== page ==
The Critiques. The critiques consist of detailed notes on the original manuscript plus a formal written critical evaluation of the work. They should be written in an analytical prose style appropriate for an academic paper. Please note that three critiques are due on three separate dates for each student.. Each critique should evaluate and provide detailed commentary on the effectiveness of plot, characterization, setting and atmosphere, style and tone (including higher elements of language such as imagery), and, finally, the total effectiveness of the work--remarking on both strengths and weaknesses of the story and making specific suggestions for revision. Critiques do not have to be organized in the order listed above. Let the story itself determine the order of importance in which its elements are addressed. The section in the Norton Anthology titled "Talking about Fiction" (xix-xxxiii) will be an important aid for these assignments. Each critique should be 2-3 typed, doubled-spaced pages in length.
Critiques, and all discussion of a student-author's stories, should always address the text, never the author. Critiques sharpen the thinking of the reviewer and aid the writer only when they are honest and respectful. Students will read their prepared critiques to the class to spark further discussion of the story under consideration. Authors must be present but may not join in the discussion of their work unless invited to do so by the instructor.
Students must provide two copies of the critique: one for the student author and one for the instructor. In addition, they must provide for the instructor one copy of the original story with their critical remarks on the text. The original goes back to the author, of course.
A word here on manuscript format: All stories and critiques must be typed and double-spaced and printed in 12 point Times New Roman or Courier font. In addition, all manuscripts should observe the standards of academic and business practice, with one inch margins all around. All pages after the first should be numbered in the top right corner. Stories must have a title and byline centered at the top of the first page (no cover page is required). For example:
Critiques should begin with the following information centered at the top of page one:
Critique of "title of story"
name of author of story
Prepared by name of reviewer
An additional word on standard English. While in fiction the element of voice may demand some variation from the rules of grammar and diction, only writers who are masters of the rules can break those rules effectively. In short, realistic dialogue or 1st person narration are certainly allowed in the stories written for this class, but such techniques must justify themselves. Mechanics, grammar, sentence coherence and the larger matters of organization and coherence in a composition do count in this class (of course these latter elements take quite different forms in fiction and academic prose).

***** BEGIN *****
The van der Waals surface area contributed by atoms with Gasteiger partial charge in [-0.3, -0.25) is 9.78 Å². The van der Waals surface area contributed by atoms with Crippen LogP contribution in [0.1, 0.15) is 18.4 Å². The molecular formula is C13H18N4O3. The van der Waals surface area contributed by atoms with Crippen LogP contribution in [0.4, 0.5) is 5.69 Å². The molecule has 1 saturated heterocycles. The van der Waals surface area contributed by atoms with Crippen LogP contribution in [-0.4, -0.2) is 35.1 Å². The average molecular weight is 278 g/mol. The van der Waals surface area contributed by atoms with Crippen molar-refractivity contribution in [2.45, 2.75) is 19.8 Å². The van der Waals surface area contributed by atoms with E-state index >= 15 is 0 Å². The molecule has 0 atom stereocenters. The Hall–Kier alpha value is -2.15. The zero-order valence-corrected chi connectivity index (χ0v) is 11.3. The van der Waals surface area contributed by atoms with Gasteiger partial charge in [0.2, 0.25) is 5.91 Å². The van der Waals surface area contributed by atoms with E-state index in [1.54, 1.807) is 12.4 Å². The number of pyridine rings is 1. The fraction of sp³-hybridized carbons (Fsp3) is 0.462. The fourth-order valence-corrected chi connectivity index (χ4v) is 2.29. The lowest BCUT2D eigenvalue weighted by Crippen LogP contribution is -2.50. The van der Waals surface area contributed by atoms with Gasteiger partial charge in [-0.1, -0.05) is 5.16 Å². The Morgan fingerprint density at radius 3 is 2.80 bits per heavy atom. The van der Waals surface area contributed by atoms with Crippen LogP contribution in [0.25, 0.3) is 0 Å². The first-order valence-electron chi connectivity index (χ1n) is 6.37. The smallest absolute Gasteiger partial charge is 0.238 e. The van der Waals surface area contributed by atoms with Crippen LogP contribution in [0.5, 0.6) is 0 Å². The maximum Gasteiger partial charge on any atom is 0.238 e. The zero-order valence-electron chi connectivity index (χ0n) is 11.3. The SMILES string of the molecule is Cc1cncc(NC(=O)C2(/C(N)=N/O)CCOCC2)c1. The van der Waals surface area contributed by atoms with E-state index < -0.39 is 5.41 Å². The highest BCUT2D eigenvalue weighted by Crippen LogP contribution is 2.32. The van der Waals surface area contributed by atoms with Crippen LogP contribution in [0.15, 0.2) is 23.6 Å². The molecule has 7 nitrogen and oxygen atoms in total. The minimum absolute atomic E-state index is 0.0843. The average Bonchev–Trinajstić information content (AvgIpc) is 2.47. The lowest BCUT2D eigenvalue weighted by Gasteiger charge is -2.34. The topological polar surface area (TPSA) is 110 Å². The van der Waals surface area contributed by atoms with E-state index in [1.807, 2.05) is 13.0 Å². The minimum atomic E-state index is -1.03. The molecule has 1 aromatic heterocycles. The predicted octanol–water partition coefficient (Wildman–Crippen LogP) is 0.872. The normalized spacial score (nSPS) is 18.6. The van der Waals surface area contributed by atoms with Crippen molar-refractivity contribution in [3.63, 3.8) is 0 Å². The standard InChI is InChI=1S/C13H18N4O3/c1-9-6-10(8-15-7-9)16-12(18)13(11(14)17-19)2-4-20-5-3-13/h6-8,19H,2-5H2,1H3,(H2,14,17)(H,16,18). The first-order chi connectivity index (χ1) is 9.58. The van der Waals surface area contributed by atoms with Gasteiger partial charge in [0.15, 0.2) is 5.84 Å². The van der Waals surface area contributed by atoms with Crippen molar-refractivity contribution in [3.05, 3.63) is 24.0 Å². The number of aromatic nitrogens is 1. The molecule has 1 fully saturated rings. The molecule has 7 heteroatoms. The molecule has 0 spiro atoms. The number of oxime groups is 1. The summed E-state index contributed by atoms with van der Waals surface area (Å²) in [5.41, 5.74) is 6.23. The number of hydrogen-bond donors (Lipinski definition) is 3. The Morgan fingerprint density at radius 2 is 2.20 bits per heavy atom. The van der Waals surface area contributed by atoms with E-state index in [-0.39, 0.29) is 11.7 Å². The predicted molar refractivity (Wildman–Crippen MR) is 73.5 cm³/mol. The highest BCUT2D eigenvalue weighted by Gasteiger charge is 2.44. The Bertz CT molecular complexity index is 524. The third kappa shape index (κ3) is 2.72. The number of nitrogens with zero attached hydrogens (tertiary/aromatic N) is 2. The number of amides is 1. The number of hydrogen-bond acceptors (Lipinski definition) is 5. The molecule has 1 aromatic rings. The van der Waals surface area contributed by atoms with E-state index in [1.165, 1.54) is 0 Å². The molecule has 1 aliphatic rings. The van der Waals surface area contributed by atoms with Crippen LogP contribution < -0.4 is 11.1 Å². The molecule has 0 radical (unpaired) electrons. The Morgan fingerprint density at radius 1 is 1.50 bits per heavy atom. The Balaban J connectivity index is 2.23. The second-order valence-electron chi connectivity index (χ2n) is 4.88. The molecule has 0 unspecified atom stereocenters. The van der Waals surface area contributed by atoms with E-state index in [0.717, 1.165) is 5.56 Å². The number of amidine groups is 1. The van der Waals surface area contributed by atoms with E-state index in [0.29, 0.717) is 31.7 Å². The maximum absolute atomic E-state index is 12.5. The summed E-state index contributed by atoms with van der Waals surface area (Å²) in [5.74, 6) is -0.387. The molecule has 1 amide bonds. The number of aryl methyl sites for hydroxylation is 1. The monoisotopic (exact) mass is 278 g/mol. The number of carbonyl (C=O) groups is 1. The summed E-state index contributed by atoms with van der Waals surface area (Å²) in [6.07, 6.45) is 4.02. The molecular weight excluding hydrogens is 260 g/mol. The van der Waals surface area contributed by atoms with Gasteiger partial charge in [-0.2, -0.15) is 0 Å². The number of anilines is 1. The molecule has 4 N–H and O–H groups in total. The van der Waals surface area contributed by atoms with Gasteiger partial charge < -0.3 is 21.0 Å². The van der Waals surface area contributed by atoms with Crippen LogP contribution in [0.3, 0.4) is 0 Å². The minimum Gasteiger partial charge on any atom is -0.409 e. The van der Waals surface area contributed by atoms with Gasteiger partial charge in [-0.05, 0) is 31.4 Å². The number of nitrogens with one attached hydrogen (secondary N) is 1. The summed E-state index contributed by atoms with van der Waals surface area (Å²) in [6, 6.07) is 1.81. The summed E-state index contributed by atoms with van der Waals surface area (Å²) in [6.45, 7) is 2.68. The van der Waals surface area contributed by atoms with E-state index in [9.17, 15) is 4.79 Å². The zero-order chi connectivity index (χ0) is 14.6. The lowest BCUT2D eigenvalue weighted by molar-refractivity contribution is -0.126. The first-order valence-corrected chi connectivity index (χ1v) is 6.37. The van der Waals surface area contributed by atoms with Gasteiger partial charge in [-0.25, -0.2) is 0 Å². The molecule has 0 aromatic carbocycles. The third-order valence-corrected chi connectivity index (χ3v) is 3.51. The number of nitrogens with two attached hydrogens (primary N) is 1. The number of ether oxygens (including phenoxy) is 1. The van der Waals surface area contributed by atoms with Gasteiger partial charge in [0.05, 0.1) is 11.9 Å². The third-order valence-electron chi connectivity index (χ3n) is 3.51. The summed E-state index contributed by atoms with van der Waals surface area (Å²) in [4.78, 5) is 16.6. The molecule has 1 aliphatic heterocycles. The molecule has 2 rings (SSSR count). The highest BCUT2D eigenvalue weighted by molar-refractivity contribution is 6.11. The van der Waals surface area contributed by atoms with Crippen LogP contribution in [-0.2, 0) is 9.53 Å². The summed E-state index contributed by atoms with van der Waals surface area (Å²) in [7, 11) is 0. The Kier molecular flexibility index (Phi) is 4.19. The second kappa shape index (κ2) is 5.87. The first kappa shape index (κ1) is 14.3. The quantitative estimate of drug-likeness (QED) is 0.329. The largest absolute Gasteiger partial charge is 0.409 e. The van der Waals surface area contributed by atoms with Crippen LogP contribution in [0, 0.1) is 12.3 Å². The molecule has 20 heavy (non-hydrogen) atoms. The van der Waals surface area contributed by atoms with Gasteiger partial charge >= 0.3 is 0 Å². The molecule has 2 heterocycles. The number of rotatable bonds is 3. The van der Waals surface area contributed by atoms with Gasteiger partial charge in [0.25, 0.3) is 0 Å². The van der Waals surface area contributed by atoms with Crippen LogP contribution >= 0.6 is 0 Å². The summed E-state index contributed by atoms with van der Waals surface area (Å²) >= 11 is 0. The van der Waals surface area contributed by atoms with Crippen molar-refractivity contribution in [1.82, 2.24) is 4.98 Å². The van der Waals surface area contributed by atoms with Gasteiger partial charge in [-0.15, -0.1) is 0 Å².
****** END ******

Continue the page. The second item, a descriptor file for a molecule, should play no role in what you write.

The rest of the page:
Total Participation. Means preparation for class as well
as attendance, means arriving on time and staying for the duration, means
taking an interested part in class discussion even on those nights you're
not responsible for either a story or a formal critique, means a willingness
to accept or even thoughtfully reject constructive criticism from other
students and the instructor, means serious revision of creative work in
light of that criticism and interest in your own development as a writer,
means getting clean copies of assignments distributed to the class and
the instructor on time, means taking the responsibility to get distributed
materials should you miss a meeting, means undertaking assignments that
may be given to you individually by the instructor in the interest of your
own growth, means respectful behavior toward all members of the class and
the instructor, means turning off your cell phone at the door on the way
|16||Poe, "The Fall of the House of Usher" 741/ From Poe's The Philosophy of Composition ; Fuseli's "The Nightmare"||Draft Distribution: Jake|
Melville, "Bartleby, the Scrivener" 614
Critiques: Phil, Corey
Draft Distribution: Kay
|28||Tolstoy, "The Death of Ivan Ilych," 823|
Critiques: Kim, Chelsea
Draft Distribution: Will
|Sept. 4||Labor Day, No Class|
|6||Chekhov, "The Lady with the Dog," 93||Stories: Will
Critiques: Kay, Jake
Draft Disribution: Chelsea
|11||Joyce, "Araby," 427|
Critiques: Will, Phil
Draft Distributions: Corey
|18||Porter, "Flowering Judas," 755|
Critiques: Kim, Chelsea
Draft Distribution: Phil
|25||Welty, "Why I Live at the P.O." 882|
Critiques: Corey, Jake
Draft Distributions: Kim
|Oct 2||Walker, "Everyday Use"|
Critiques: Kay, Will
Draft Distribution: Jake
|9||Fall Break, No Class|
|11||Garrett, "Wounded Soldier," 350||Stories: Jake
Draft Distribution: Kay
|16||Ford, "Great Falls," 338|
Draft Distribution: Will
|23||Kincaid, "Girl," 505|
Draft Distribution: Chelsea
|30||Beattie, "Snow," 46|
|Nov 1||Stories: Chelsea
Draft Distribution: Corey
|6||O'Brien, "The Things They Carried," 676|
Draft Distribution: Phil
|13||Weatherall, "The Man Who Loved Levittown," 892|
Draft Distribution: Kim
|20||Tan, "Rules of the Game," 809|| Stories: Kim
|22||Thanksgiving; No Class
|27||Viramontes, "The Moths," 870|
|Dec 8||Final Fiction Portfolios Due by Noon
Assignment Due Dates for Each Student Enrolled
|Chelsea||August 30, September 20, November 8||September 6, October 25|
|Kim||August 30, September 20, October 11||September 27, November 15|
|Corey||August 23, September 27, October 25||September 13, November 1|
|Phil||August 23, September 13, October 18||September 20, November 8|
|Kay||September 6, October 4, November 1||August 23, October 11|
|Jake||September 6, September 27, November15||August 16, October 4|
|Will||September 13, October 4, November 20||August 30, October 18|